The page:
By Robert Garran,A few weeks ago, my twitter feed lit up with tweets praising, of all people, an editor who had just died.
I could have let them pass by—like so many tweets—but these tweets had great passion. So in a spare moment I followed the link.
The tributes brought a tear to my eye: some of the world’s best writers explaining why Bob Silvers, editor of the New York Review for 56 years, was such an important person to them.
I love reading the New York Review, and yet I had never thought about its editors—which is the point of good editors: to the reader, they should be invisible, but to their writers, invaluable. The tributes told a universal story: what makes a great editor.
Among the recollections, Tony Judt is quoted in a note he wrote to Silvers: ‘… you will always be an extraordinary editor—by far the best I have ever known and, it seems fair to assert, by far the best there is.’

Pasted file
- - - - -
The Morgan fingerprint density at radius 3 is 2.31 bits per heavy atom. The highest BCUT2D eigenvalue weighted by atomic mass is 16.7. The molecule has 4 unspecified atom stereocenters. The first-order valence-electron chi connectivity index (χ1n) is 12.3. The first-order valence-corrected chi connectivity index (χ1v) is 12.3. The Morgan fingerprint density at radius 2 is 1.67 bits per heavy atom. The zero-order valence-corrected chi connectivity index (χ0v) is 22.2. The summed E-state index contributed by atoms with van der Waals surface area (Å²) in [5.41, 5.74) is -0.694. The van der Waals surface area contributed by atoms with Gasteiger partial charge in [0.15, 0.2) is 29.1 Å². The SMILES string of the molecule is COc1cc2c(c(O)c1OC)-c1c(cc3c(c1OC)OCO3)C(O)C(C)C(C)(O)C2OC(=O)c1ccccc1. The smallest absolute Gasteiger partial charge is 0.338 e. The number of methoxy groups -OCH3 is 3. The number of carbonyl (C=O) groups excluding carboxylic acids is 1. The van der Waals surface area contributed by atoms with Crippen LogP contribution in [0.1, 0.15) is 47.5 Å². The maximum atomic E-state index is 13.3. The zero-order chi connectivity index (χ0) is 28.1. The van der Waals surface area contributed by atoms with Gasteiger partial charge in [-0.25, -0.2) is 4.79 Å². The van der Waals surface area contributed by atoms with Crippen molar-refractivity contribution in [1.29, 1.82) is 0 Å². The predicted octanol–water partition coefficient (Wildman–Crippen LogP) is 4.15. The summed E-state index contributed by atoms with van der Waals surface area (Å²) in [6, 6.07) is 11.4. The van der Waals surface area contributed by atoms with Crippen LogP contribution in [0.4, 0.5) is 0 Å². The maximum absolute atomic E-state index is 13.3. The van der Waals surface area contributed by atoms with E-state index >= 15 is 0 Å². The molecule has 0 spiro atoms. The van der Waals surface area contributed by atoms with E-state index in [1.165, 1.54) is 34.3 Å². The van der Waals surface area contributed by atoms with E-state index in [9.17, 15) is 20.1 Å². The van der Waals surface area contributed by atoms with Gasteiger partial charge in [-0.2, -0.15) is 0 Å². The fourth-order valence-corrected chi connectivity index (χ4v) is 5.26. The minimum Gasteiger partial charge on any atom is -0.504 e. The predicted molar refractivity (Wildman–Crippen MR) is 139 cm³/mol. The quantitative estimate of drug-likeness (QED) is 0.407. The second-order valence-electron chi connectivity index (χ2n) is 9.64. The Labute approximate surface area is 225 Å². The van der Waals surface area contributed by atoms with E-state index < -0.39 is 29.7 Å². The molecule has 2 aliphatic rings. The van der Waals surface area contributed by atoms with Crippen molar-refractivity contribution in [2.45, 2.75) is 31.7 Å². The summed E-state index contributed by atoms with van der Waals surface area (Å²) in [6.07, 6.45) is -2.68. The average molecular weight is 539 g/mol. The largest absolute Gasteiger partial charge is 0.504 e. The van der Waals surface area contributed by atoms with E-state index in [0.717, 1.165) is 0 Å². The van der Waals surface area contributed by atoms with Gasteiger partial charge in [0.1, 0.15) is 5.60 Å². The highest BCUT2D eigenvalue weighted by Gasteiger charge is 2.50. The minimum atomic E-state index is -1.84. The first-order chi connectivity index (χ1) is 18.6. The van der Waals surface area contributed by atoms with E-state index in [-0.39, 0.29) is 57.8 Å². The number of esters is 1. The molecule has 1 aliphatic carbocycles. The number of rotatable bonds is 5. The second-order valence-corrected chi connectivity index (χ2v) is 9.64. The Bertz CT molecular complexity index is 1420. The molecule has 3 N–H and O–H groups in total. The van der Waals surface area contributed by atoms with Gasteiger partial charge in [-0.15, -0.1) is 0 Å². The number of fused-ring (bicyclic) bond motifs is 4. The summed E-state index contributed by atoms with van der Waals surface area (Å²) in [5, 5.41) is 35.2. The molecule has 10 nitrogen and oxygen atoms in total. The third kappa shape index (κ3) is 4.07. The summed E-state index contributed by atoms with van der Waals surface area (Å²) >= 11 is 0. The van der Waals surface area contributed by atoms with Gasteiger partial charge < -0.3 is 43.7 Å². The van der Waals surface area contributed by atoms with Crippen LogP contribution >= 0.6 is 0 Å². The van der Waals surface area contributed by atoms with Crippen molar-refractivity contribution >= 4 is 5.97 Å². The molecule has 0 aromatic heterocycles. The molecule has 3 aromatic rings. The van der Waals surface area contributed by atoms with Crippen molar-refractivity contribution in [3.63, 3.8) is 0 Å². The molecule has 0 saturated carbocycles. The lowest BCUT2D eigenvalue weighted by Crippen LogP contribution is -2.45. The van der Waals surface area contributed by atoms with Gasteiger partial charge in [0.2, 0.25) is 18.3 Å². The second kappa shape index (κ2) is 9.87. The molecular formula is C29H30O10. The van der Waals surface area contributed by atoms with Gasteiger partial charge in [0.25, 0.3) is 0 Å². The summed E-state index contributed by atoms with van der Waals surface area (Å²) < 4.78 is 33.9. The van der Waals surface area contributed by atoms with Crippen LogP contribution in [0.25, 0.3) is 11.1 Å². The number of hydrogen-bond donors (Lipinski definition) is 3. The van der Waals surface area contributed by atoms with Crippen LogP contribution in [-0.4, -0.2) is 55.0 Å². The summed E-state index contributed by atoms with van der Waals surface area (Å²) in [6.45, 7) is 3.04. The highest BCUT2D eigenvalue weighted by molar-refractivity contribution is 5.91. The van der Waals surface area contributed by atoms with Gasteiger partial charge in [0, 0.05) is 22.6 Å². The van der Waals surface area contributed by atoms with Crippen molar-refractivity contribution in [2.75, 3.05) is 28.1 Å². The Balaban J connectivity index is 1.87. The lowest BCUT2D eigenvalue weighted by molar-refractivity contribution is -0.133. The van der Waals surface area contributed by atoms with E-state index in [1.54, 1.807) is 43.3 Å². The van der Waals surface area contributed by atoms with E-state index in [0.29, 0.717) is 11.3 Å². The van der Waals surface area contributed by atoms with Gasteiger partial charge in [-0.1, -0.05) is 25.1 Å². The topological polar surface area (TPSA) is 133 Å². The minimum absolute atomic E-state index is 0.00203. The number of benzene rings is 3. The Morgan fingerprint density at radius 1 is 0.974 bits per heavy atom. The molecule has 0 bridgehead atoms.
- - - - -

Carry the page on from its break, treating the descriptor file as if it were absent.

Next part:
So, what made Silvers the best there was? Each reminiscence offered a different perspective— eighteen of them in the main article, plus over sixty more on the NYR website. These are some of the qualities of this best of editors, as recalled by some of his writers:
So editors, you may not be Bob Silvers, but there’s advice here that we all could follow.